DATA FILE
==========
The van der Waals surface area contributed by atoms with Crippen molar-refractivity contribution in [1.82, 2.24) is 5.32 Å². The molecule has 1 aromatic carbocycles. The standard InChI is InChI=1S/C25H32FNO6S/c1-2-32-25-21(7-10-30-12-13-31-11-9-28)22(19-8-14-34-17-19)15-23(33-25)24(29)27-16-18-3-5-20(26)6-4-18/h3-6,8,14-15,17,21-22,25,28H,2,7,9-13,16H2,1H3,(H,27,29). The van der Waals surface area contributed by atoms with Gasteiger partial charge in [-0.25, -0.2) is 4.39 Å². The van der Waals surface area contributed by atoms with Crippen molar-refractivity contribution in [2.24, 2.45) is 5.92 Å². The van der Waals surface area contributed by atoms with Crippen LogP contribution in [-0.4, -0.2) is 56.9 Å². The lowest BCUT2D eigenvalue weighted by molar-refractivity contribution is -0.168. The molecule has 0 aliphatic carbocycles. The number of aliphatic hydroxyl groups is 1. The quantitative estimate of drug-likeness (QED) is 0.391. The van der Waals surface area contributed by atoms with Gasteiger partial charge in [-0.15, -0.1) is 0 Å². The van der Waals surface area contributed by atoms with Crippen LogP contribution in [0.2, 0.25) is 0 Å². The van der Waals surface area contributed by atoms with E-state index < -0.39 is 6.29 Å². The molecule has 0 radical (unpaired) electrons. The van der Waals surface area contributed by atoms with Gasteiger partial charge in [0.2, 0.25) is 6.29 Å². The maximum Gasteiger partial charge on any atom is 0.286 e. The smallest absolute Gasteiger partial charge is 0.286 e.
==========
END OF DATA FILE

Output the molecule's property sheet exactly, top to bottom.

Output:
The van der Waals surface area contributed by atoms with Crippen molar-refractivity contribution in [1.82, 2.24) is 5.32 Å². The molecule has 1 aromatic carbocycles. The standard InChI is InChI=1S/C25H32FNO6S/c1-2-32-25-21(7-10-30-12-13-31-11-9-28)22(19-8-14-34-17-19)15-23(33-25)24(29)27-16-18-3-5-20(26)6-4-18/h3-6,8,14-15,17,21-22,25,28H,2,7,9-13,16H2,1H3,(H,27,29). The van der Waals surface area contributed by atoms with Gasteiger partial charge in [-0.25, -0.2) is 4.39 Å². The van der Waals surface area contributed by atoms with Crippen molar-refractivity contribution in [2.24, 2.45) is 5.92 Å². The van der Waals surface area contributed by atoms with Crippen LogP contribution in [-0.4, -0.2) is 56.9 Å². The lowest BCUT2D eigenvalue weighted by molar-refractivity contribution is -0.168. The molecule has 0 aliphatic carbocycles. The number of aliphatic hydroxyl groups is 1. The quantitative estimate of drug-likeness (QED) is 0.391. The van der Waals surface area contributed by atoms with Gasteiger partial charge in [-0.15, -0.1) is 0 Å². The van der Waals surface area contributed by atoms with Crippen LogP contribution in [0.2, 0.25) is 0 Å². The van der Waals surface area contributed by atoms with E-state index < -0.39 is 6.29 Å². The molecule has 0 radical (unpaired) electrons. The van der Waals surface area contributed by atoms with Gasteiger partial charge in [0.2, 0.25) is 6.29 Å². The maximum Gasteiger partial charge on any atom is 0.286 e. The smallest absolute Gasteiger partial charge is 0.286 e.